|BJCP Comparable Category:||4A - Munich Helles|
Beer Style Description
This is the description of how the Munich-Style Helles style of beer should taste, feel and look. However, there may be perfectly fine beers in this style that fall outside of these ranges and descriptions. This information is just to show the most commonly accepted ranges for the Munich-Style Helles beer style.
Many beer brands known as Austrian-Style Maerzen are nearly indistinguishable from Munich-Style Helles and are appropriately categorized here.
- Color: Pale to gold
- Body: Medium
- Malt Flavors & Aromas: Malt aroma and ﬂavor are pronounced. Low levels of yeast-produced sulfur aromas and ﬂavors may be present. Malt character is sometimes bready and suggestive of lightly toasted malted barley. There should be no caramel character.
- Hop Flavors & Aromas: Hop aroma is not present to low. Hop ﬂavor is very low to low, derived from noble-type hops.
- IBUs/Bitterness: Low, derived from European noble-type hops.
- Fermentation Characteristics: Fruity esters, DMS and diacetyl should not be present. A very low level of sulfur attributes may be present in balance with other attributes.
- Common Ingredients: Continental Pilsner malt, traditional German Saazer-type hop varieties, clean German lager yeast.
- Commercial Examples: Augustiner Lagerbier Hell, Bürgerbräu Wolznacher Hell Naturtrüb, Hacker-Pschorr Münchner Gold, Löwenbraü Original, Paulaner Premium Lager, Spaten Premium Lager, Weihenstephaner Original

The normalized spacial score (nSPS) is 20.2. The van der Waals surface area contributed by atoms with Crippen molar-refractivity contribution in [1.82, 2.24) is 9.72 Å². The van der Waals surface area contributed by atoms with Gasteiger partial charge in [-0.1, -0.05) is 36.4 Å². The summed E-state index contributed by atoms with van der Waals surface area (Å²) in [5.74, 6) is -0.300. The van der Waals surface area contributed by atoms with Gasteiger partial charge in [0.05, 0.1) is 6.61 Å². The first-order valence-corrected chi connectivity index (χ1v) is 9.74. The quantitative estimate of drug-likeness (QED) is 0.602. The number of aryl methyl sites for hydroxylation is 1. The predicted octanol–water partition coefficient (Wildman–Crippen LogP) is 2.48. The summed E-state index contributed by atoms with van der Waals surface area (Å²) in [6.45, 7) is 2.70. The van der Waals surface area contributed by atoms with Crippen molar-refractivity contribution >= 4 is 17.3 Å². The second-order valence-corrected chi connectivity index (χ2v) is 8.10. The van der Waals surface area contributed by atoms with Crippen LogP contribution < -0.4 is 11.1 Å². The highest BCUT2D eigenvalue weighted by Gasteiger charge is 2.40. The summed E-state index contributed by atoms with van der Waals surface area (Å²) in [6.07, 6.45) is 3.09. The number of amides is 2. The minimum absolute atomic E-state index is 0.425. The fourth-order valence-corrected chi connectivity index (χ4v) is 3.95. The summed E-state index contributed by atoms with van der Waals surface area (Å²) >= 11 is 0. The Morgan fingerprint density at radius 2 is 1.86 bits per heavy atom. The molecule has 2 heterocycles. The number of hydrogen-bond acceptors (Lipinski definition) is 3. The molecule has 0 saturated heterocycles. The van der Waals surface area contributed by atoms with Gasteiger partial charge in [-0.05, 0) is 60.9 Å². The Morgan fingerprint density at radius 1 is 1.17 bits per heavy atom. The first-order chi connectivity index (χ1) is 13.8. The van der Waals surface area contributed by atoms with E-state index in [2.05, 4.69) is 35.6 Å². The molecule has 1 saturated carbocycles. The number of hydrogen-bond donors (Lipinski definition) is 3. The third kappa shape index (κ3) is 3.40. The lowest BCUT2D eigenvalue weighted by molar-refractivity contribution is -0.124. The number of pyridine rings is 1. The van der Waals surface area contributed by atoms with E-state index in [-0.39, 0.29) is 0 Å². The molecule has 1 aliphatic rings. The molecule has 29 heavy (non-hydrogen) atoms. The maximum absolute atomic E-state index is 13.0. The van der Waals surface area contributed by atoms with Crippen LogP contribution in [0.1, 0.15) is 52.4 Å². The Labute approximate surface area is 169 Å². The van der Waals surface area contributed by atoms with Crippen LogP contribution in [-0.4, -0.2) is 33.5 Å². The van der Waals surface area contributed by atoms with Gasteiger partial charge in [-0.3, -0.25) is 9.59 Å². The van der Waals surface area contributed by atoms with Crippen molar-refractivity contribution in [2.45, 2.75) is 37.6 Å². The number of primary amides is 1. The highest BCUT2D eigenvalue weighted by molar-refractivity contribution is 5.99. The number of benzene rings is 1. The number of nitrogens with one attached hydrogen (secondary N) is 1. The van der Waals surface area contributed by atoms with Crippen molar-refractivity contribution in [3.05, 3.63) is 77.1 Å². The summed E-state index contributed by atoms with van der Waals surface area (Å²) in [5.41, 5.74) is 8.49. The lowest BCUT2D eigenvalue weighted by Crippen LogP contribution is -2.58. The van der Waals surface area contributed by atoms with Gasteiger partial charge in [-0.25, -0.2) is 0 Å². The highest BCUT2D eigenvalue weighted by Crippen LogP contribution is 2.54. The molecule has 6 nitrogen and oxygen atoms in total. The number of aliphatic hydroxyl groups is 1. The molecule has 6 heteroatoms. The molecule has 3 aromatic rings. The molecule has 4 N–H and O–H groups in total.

Brewing Properties of Munich-Style Helles
These are the functional brewing properties of Munich-Style Helles beers, as descided by the Brewers Association. These guidelines reflect, as accurately as possible, the historical significance, authenticity or a common profile in the current commercial beer market.
The alcohol by volume is shows the amount of alcohol this style of beer should have.
|4.8 - 5.6%|
The International Bittering Units (IBU) scale is used to approximately quantify the actual (not perceived) bitterness of beer.
|18 - 25 IBUs||SRM
SRM is a scale for measuring the color intensity of a beer. Low SRM grains impart a pale straw color while higher values mean it will add a darker color to the wort. Learn more »
–4 - 5.5 SRM
(8 - 10 EBC)
Original Gravity (OG) is a measure of the sugar content in the wort before alcoholic fermentation has started to produce the beer.
|1.044 - 1.050|
The Final Gravity (FG) is how much sugar is left over in the beer when fermentation is complete.
|1.008 - 1.012|
If you see an error in our data, please let us know!
Based on Brewers Association 2020 Beer Style Guidelines with changes. Used with permission of Brewer's Association.